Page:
The mattar paneer was well cooked, with the paneer coated in spiced cream, although I would have liked more spice and was well coated by the egg fried rice, while the chickpea curry had more onion than I would have liked and I would have preferred it to be more finely chopped, so that I could not feel the onions but that is just personal preference. On the other hand the chickpeas were well cooked and complimented by slices of fresh tomato, drizzled with fragrant curry sauce which was a welcome adornment to the dish. Out of the two dishes, much to my surprise I would have to say that the ‘paneer’ was my favourite, which is unusual as I normally prefer chaana masala. Nevertheless both dishes had redeeming qualities and were well complimented by the chili naan, which added more spice to the curries. Chi’s lamb curry however was unfortunately not to her taste, although she praised the presentation of the dish and stated that the vegetarian dishes were much more to her taste, despite being a meat eater. In fact she liked the chaana masala more than I did, so she feasted on my chickpea curry, while I tucked into the paneer.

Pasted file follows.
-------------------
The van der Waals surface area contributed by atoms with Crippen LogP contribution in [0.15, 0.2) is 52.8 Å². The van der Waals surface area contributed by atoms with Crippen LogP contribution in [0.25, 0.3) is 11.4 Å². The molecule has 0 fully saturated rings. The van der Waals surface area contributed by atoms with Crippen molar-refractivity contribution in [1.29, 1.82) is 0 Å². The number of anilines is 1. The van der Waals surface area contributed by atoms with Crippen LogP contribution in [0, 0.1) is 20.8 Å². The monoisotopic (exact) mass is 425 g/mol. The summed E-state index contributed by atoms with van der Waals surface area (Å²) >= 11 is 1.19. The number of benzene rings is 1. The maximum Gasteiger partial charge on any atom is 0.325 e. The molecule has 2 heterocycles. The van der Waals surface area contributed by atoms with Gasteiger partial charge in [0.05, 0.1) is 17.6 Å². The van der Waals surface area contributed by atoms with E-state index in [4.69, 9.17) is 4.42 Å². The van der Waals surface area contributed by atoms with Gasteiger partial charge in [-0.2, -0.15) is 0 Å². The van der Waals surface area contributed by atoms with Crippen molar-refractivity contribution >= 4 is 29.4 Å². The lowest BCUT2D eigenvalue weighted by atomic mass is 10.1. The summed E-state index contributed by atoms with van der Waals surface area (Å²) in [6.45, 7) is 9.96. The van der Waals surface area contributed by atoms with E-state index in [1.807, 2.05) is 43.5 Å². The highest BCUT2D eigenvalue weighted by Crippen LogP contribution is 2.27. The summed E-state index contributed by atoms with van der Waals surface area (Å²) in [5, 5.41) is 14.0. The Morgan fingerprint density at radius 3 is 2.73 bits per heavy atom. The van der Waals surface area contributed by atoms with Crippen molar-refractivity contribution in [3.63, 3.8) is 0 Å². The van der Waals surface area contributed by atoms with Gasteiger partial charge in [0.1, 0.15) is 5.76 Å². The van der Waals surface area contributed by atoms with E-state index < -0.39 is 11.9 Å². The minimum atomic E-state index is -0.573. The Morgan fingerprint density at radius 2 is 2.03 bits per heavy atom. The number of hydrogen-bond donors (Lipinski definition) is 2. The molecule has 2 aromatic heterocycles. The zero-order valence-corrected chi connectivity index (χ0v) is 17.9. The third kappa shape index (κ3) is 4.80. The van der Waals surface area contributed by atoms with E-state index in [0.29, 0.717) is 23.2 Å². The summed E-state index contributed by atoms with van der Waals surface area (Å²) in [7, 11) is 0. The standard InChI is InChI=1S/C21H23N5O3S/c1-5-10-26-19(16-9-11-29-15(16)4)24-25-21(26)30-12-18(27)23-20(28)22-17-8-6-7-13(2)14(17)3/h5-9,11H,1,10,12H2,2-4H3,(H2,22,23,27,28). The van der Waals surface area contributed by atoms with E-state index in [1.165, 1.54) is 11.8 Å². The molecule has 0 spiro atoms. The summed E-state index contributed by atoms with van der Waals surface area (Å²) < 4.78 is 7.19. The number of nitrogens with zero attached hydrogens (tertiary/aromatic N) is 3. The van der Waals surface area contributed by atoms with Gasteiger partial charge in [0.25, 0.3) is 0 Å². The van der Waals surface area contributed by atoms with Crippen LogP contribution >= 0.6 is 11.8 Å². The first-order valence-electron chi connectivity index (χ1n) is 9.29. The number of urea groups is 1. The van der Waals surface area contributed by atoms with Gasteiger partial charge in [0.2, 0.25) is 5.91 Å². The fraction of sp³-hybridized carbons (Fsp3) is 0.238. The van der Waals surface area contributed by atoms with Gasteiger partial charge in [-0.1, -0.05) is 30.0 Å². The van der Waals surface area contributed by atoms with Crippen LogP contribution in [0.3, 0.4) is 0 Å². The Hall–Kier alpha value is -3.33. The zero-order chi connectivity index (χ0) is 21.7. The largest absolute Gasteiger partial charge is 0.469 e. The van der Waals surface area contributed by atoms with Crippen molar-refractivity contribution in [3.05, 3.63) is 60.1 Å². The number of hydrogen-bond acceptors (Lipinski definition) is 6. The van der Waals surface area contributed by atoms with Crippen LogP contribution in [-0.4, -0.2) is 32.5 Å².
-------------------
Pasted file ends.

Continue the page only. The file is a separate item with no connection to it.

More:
Despite their wealth of awards, the team remain humble and down to earth which I really appreciated seeing in their service. I also observed how they interacted with other customers to see whether they would receive the same treatment as us and I am delighted to say they had the same award winning service. Meals were delivered with prompt efficiency and the staff were happy to help us out if we needed any questions answered. Furthermore the staff were polite throughout our visit and even talked us through the origins of the restaurant; it was clear that the owner delighted in regaling stories of famous guests that they have had over the years, particularly in the Bollywood industry and it was heartwarming to see that all the staff were as passionate about City Spice as the owner was.